Magazine article Science News

New Planet-Hunter Captures Quarry: Kepler Mission Spots Five Extrasolar Orbs in First Six Weeks

Magazine article Science News

New Planet-Hunter Captures Quarry: Kepler Mission Spots Five Extrasolar Orbs in First Six Weeks

Article excerpt

NASA's planet-hunting Kepler mission is off to a precocious start. The first six weeks of observations recorded by the space faring telescope, combined with follow-up studies from the ground, have revealed five previously unknown extra-solar planets--one body roughly the size of Neptune and four low-density versions of Jupiter. All reside within roasting distance of their parent stars.

The findings appear to reinforce hints from ground-based telescopes that stars have relatively few close-in planets with a mass between that of Saturn and Neptune, says Dimitar Sasselov of the Harvard- Smithsonian Center for Astrophysics in Cambridge, Mass.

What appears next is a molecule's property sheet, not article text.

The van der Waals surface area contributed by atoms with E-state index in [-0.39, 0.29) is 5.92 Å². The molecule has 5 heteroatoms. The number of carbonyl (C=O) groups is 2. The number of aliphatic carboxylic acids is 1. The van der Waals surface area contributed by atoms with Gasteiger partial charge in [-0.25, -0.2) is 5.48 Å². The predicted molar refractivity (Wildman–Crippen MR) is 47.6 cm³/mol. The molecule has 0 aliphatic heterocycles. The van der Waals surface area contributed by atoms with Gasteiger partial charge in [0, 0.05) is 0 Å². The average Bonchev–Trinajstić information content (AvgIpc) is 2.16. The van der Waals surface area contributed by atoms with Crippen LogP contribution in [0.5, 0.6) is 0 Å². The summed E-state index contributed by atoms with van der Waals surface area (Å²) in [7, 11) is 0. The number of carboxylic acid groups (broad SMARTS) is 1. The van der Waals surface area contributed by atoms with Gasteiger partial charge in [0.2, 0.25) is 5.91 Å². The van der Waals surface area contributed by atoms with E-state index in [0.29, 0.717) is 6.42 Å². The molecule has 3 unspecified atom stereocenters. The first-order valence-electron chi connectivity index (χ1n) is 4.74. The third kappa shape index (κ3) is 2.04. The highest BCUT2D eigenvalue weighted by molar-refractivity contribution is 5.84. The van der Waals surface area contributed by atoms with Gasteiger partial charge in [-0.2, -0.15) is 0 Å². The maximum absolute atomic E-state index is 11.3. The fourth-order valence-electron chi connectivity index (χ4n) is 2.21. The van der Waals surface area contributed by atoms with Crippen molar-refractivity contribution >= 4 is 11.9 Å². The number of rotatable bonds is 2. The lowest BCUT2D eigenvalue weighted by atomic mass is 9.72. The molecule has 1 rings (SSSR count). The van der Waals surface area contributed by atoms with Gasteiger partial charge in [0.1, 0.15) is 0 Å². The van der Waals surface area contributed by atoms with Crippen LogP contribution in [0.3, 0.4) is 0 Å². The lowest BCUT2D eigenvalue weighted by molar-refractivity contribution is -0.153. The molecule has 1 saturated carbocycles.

Lead mission scientist William Borucki of NASA Ames Research Center in Moffett Field, Calif., and colleagues reported the findings on January 4, and a paper describing the results appeared online January 7 in Science.

Astronomers say that the early results bode well for achieving Kepler's main goal: finding Earthlike planets in or near the habitable zones of sun like stars.

Kepler, launched in March 2009 and expected to last 3 1/2 years, detects planets by recording tiny decreases in starlight when one transits, or passes across the face of its parent star. Kepler "has already established that Earth-size transiting planets can be found," says theorist Sara Seager of MIT, a member of the discovery team. "We are salivating over the upcoming data and Kepler discoveries."

The least-massive planet found by Kepler during its early observations, dubbed Kepler-4b has a radius and density comparable to that of both Neptune and GJ 436b, a Neptune-like transiting planet observed by the European COROT satellite in 2007. …

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